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This article was published on February 29, 2024

‘World’s most efficient large aircraft’ seeks approval for ‘flying bum’

The Airlander 10 is revving up that rear


‘World’s most efficient large aircraft’ seeks approval for ‘flying bum’

A blimp billed as the “world’s most efficient large aircraft” — but better known as the “The Flying Bum” — is applying for approval to take off.

Officially named the Airlander 10, the voluptuous vehicle resembles the legendary Zeppelin.

Like its fabled ancestor, the Airlander is greener than the commercial planes currently spraying CO2 across the sky. Much greener, in fact.

Powered by a combination of electricity and helium, the aircraft promises zero-emissions flights by 2030.

It’s also got a sizeable capacity. The bulbous blimp can fit 100 seats or a 10-tonne payload between those shapely curves. 

Those assets will now be inspected by aviation regulators. The Airlander’s owner, Hybrid Air Vehicles (HAV), announced today that it’s begun a process called Type Certification, which paves a path towards permission to fly.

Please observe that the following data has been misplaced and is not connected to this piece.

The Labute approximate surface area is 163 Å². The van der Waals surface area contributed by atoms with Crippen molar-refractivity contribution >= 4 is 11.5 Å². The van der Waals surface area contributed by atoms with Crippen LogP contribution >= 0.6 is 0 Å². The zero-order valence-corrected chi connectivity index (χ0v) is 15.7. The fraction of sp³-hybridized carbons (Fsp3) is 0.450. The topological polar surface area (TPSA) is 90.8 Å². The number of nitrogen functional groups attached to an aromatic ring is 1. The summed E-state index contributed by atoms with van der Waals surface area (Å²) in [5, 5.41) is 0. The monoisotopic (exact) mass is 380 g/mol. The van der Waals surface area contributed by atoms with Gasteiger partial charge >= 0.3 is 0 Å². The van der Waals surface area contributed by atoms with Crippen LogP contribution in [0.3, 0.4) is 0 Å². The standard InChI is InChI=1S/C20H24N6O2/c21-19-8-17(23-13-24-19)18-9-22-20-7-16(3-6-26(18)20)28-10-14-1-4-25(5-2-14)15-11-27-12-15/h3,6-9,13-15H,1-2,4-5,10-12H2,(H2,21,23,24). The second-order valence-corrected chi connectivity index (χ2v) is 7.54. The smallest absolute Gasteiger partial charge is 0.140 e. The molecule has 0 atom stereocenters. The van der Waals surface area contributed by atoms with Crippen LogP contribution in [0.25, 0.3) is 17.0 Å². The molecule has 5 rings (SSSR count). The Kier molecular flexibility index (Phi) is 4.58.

Britain’s Civil Aviation Authority (CAA) will now evaluate the safety of the aircraft.

The tail end of the process

HAV is optimistic that the green light is in sight. Tom Grundy, the company’s CEO, heralded the application as a stepping stone to ultra-low emission flights.

“Airlander makes new, sustainable aviation services possible at scale – it’s a large aircraft designed to deliver services from large global fleets,” he said.

“Alongside our production programme, applying for Type Certification is a key milestone in our journey towards this goal.”

After the applications, the CAA will move on to broader assessments — including flight tests.

At HAV, the anticipation is growing. The company already has £1bn of reserved orders for the Airlander 10.

Initial customers include Air Nostrum Group, which has booked 20 Airlanders for passengers. Another order will take eco-tourists on adventures to far-flung destinations.

Up to 24 aircraft a year are also set to be produced at a new site in South Yorkshire, UK.

If everything goes to plan, we’ll all soon get a worm’s eye view of that curvaceous derriere.

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